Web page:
Monday, 14 March 2016
Book Review - The Forgotten Summer
The Forgotten Summer by Carol Drinkwater
Secrets ripen and fester over a long sweltering summer in France . . .
The annual grape harvest at the Cambon family's magnificent vineyard is always a cause for celebration. But not this year. When an accident destroys the crop, leaving the estate facing ruin, Clarisse Cambon knows exactly who to blame - her daughter-in-law Jane.
It's just the latest incident in a decades-long feud whose origin both women have concealed from Luc, who struggles to keep his wife and mother on speaking terms. But is Luc the saint he appears to be? When tragedy strikes, Jane is thrown into doubt. What secrets has her husband been keeping?
Forced to take charge of the ailing vineyard, Jane uncovers further proof that Luc may not be the man she fell in love with twenty years ago. And, worse still, she knows that her old enemy Clarisse is the only one who knows the truth . . .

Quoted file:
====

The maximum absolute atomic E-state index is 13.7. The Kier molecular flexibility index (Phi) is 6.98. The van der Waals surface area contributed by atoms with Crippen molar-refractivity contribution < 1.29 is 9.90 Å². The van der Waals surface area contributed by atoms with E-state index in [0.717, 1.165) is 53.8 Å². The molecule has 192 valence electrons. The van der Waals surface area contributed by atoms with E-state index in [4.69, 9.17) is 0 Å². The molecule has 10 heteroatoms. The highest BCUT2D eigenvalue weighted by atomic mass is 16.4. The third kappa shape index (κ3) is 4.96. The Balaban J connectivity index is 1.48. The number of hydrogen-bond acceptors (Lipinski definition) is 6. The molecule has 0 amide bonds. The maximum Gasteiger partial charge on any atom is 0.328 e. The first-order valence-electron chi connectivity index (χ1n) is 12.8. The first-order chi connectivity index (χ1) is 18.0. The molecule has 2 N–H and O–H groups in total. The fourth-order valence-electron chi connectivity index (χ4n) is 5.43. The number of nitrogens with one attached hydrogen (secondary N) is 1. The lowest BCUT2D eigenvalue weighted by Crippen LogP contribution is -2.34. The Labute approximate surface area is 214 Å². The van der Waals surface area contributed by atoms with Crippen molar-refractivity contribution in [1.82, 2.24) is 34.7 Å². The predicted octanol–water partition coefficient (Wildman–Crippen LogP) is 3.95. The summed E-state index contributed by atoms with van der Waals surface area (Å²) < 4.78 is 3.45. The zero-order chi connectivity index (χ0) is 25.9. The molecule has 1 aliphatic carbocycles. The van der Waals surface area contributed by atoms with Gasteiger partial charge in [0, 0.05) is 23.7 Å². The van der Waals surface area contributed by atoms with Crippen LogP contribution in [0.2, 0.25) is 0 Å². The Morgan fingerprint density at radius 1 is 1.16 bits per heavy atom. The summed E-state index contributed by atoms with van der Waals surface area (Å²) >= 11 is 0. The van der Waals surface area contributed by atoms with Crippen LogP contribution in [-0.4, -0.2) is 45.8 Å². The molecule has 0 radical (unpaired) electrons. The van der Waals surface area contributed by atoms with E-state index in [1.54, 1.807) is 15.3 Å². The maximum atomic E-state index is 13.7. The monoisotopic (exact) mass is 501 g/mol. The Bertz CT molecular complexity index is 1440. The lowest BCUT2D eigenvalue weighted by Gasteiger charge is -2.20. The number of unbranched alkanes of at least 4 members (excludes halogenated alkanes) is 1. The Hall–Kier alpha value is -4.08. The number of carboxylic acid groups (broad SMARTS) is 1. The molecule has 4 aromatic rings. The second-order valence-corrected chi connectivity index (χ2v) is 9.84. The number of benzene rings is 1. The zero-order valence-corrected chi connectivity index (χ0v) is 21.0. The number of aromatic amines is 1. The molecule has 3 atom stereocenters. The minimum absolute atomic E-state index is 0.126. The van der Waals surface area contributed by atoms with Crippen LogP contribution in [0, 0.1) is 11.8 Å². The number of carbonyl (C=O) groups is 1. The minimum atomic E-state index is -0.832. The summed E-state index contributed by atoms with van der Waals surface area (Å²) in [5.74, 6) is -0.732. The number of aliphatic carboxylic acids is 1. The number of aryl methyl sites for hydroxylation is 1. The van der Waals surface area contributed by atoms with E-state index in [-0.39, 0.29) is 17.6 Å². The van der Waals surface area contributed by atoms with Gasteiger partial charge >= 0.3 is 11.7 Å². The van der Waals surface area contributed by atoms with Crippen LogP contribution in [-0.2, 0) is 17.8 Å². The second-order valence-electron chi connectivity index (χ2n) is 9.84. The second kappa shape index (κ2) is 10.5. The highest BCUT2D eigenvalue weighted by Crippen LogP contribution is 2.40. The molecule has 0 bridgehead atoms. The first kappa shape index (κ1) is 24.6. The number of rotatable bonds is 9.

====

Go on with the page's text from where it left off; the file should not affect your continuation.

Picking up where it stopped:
For fans of Santa Montefiore and Victoria Hislop, The Forgotten Summer is an atmospheric tale of secrets, forbidden passion and heartbreak.
I wanted to so much to love this book but I decided I just like it a lot. I wanted to love it because I thought there was a really good story here - strong. The problem I had was in the plotlines and how slow and ploddy they became. There was a lot of repetition of details, almost as if the writer thought we would forget a few pages down what happened a few pages before. Dialogue was wooden in places. The only person who leapt of the page through dialogue was Clarisse. Claude sounded like a text book and I found myself skimming lots of pages at the end because I wasn't too bothered about how to harvest olives and grapes.
That said, I do think this will be liked by a lot of people I got too easily annoyed by little things like the writer using the word 'about' when 'around would have done at least once.
See what you think - I wouldn't advise against picking this one up but you have been warned.